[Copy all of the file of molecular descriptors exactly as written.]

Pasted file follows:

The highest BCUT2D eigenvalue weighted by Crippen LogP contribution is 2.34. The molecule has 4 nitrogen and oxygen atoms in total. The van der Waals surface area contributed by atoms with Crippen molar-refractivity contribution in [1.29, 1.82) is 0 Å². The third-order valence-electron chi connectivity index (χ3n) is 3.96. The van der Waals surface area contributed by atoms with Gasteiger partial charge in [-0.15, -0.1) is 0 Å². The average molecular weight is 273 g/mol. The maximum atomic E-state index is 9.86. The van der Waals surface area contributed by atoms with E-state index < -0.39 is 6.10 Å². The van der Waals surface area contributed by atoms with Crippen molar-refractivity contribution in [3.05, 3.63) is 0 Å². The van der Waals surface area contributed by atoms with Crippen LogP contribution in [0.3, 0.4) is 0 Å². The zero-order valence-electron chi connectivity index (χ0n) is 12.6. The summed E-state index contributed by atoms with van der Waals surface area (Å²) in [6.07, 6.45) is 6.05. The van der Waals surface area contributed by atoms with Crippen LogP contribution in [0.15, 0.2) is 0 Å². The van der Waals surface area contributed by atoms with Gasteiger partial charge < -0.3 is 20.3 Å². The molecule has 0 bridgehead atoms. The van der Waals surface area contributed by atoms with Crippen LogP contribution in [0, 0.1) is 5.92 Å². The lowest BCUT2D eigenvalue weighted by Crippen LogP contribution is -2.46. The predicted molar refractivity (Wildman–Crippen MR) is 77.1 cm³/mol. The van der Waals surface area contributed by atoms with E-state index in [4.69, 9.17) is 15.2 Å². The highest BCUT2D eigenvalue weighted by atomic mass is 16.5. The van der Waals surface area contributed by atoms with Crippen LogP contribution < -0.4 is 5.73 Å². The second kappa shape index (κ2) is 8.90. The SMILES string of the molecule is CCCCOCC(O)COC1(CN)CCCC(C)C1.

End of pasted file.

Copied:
The highest BCUT2D eigenvalue weighted by Crippen LogP contribution is 2.34. The molecule has 4 nitrogen and oxygen atoms in total. The van der Waals surface area contributed by atoms with Crippen molar-refractivity contribution in [1.29, 1.82) is 0 Å². The third-order valence-electron chi connectivity index (χ3n) is 3.96. The van der Waals surface area contributed by atoms with Gasteiger partial charge in [-0.15, -0.1) is 0 Å². The average molecular weight is 273 g/mol. The maximum atomic E-state index is 9.86. The van der Waals surface area contributed by atoms with E-state index < -0.39 is 6.10 Å². The van der Waals surface area contributed by atoms with Crippen molar-refractivity contribution in [3.05, 3.63) is 0 Å². The van der Waals surface area contributed by atoms with Crippen LogP contribution in [0.3, 0.4) is 0 Å². The zero-order valence-electron chi connectivity index (χ0n) is 12.6. The summed E-state index contributed by atoms with van der Waals surface area (Å²) in [6.07, 6.45) is 6.05. The van der Waals surface area contributed by atoms with Crippen LogP contribution in [0.15, 0.2) is 0 Å². The van der Waals surface area contributed by atoms with Gasteiger partial charge < -0.3 is 20.3 Å². The molecule has 0 bridgehead atoms. The van der Waals surface area contributed by atoms with Crippen LogP contribution in [0, 0.1) is 5.92 Å². The lowest BCUT2D eigenvalue weighted by Crippen LogP contribution is -2.46. The predicted molar refractivity (Wildman–Crippen MR) is 77.1 cm³/mol. The van der Waals surface area contributed by atoms with E-state index in [4.69, 9.17) is 15.2 Å². The highest BCUT2D eigenvalue weighted by atomic mass is 16.5. The van der Waals surface area contributed by atoms with Crippen LogP contribution < -0.4 is 5.73 Å². The second kappa shape index (κ2) is 8.90. The SMILES string of the molecule is CCCCOCC(O)COC1(CN)CCCC(C)C1.